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Update on Drugs and Drug News - May 2010


Name/Company Approval Dates and Comments

Imiquimod 3.75% cream
Zyclara™
Graceway Pharmaceuticals

The US FDA approved this topical immune response modifier in March 2010 for the treatment of clinically typical, visible, or palpable actinic keratoses. This new formulation offers a convenient 6-week dosing cycle and is indicated for application over larger areas of skin (as compared with imiquimod 5%), including the full face and balding scalp in adults.

Adapalene 0.1% lotion
Differin®
Galderma Laboratories

The US FDA approved this novel lotion formulation of the retinoid adapalene in March 2010 for the treatment of acne vulgaris in patients 12 years of age and older. This new once-daily treatment has been designed to improve tolerable efficacy and spreads easily. It is available in an easy-to-use pump dispenser and is indicated for application on the face and other areas of the body that can be affected by acne.

Polidocanol injection
Asclera®
BioForm Medical Inc./ Chemische Fabrik Kreussler & Co.

The US FDA approved this sclerotherapy agent in March 2010 to improve the appearance of varicose veins. This injection treatment is used to close spider veins (<1 millimeter in diameter) and reticular veins (1-3 millimeters in diameter). The agent acts by damaging the cell lining of blood vessels, causing the vessels to close, and then are subsequently replaced by other types of tissue.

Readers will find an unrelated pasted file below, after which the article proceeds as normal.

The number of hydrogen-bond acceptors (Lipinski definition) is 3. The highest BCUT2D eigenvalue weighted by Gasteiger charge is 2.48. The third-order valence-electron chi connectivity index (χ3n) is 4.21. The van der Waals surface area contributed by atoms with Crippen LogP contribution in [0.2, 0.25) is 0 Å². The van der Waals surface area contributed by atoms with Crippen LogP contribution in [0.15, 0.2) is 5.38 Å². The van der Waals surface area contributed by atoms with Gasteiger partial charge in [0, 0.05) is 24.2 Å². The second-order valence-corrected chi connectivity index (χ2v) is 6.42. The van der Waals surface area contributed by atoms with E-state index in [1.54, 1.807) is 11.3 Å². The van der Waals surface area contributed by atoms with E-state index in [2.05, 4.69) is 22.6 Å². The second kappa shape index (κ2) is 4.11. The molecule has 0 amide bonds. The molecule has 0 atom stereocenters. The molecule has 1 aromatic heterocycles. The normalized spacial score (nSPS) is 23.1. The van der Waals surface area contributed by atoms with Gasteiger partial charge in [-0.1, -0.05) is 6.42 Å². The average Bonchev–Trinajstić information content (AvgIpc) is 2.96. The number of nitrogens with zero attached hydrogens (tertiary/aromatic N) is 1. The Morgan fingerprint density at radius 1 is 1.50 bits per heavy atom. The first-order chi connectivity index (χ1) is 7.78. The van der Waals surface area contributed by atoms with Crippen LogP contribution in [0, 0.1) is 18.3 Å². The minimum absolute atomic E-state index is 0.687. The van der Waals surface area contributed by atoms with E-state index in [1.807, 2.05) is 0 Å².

Drug News

In April 2010, the US FDA issued warning letters to six US medical spas and a Brazilian company (Zipmed.net/Mesoone.com) for misbranding and allegedly making false or misleading website statements about certain drug products containing phosphatidylcholine and deoxycholate (PCDC). The therapeutic claims in question surround the elimination of fat when the agents are utilized in a procedure known as lipodissolve, which involves a series of micro-injections to the treatment site. The alleged mechanism of action is instigated when fat cells absorb the PCDC, causing inflammation and hardening. The hardened fat cells break- down within a few weeks, resulting in their permanent removal. The procedure is also known by other names, such as mesotherapy, lipozap, lipotherapy, or injection lipolysis. According to the US FDA, these products are considered to be new drugs with unproven safety and efficacy, and may not be marketed unless the required regulatory authorization has been sought. More information is available at: http://www.fda.gov/ICECI/EnforcementActions/WarningLetters/default.htm.


In this issue:

  1. Therapeutic Update on Seborrheic Dermatitis
  2. Current Management of Actinic Keratoses
  3. Update on Drugs and Drug News - May 2010